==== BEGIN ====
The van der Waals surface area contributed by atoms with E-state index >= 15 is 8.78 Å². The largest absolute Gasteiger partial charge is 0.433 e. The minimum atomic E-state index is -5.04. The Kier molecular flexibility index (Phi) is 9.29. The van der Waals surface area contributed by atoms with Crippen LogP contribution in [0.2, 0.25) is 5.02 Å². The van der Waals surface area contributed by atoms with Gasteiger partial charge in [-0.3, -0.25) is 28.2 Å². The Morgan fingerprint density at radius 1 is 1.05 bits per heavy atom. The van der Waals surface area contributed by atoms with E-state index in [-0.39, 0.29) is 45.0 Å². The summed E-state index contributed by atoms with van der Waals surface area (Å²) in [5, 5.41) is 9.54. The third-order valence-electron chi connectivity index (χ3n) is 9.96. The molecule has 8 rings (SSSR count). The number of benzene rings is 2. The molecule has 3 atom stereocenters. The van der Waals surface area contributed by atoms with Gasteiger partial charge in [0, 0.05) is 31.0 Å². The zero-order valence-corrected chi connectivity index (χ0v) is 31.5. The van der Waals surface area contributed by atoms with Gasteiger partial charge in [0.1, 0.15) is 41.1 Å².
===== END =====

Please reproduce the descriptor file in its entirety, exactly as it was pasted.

The van der Waals surface area contributed by atoms with E-state index >= 15 is 8.78 Å². The largest absolute Gasteiger partial charge is 0.433 e. The minimum atomic E-state index is -5.04. The Kier molecular flexibility index (Phi) is 9.29. The van der Waals surface area contributed by atoms with Crippen LogP contribution in [0.2, 0.25) is 5.02 Å². The van der Waals surface area contributed by atoms with Gasteiger partial charge in [-0.3, -0.25) is 28.2 Å². The Morgan fingerprint density at radius 1 is 1.05 bits per heavy atom. The van der Waals surface area contributed by atoms with E-state index in [-0.39, 0.29) is 45.0 Å². The summed E-state index contributed by atoms with van der Waals surface area (Å²) in [5, 5.41) is 9.54. The third-order valence-electron chi connectivity index (χ3n) is 9.96. The molecule has 8 rings (SSSR count). The number of benzene rings is 2. The molecule has 3 atom stereocenters. The van der Waals surface area contributed by atoms with Gasteiger partial charge in [0, 0.05) is 31.0 Å². The zero-order valence-corrected chi connectivity index (χ0v) is 31.5. The van der Waals surface area contributed by atoms with Gasteiger partial charge in [0.1, 0.15) is 41.1 Å².